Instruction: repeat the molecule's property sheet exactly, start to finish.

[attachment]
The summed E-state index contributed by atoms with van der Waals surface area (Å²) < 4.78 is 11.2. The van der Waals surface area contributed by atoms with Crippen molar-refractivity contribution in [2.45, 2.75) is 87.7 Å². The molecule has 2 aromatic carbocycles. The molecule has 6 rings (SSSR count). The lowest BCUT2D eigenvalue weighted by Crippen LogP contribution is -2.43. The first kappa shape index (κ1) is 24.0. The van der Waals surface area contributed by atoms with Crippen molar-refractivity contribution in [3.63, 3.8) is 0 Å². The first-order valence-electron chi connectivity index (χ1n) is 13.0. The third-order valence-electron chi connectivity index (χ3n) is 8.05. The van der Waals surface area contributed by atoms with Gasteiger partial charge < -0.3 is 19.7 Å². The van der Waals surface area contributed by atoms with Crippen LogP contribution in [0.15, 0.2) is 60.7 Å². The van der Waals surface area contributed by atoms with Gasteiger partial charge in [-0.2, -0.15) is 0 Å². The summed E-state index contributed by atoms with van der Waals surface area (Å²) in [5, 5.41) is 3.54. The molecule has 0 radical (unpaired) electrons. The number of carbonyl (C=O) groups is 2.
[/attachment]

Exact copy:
The summed E-state index contributed by atoms with van der Waals surface area (Å²) < 4.78 is 11.2. The van der Waals surface area contributed by atoms with Crippen molar-refractivity contribution in [2.45, 2.75) is 87.7 Å². The molecule has 2 aromatic carbocycles. The molecule has 6 rings (SSSR count). The lowest BCUT2D eigenvalue weighted by Crippen LogP contribution is -2.43. The first kappa shape index (κ1) is 24.0. The van der Waals surface area contributed by atoms with Crippen molar-refractivity contribution in [3.63, 3.8) is 0 Å². The first-order valence-electron chi connectivity index (χ1n) is 13.0. The third-order valence-electron chi connectivity index (χ3n) is 8.05. The van der Waals surface area contributed by atoms with Gasteiger partial charge < -0.3 is 19.7 Å². The van der Waals surface area contributed by atoms with Crippen LogP contribution in [0.15, 0.2) is 60.7 Å². The van der Waals surface area contributed by atoms with Gasteiger partial charge in [-0.2, -0.15) is 0 Å². The summed E-state index contributed by atoms with van der Waals surface area (Å²) in [5, 5.41) is 3.54. The molecule has 0 radical (unpaired) electrons. The number of carbonyl (C=O) groups is 2.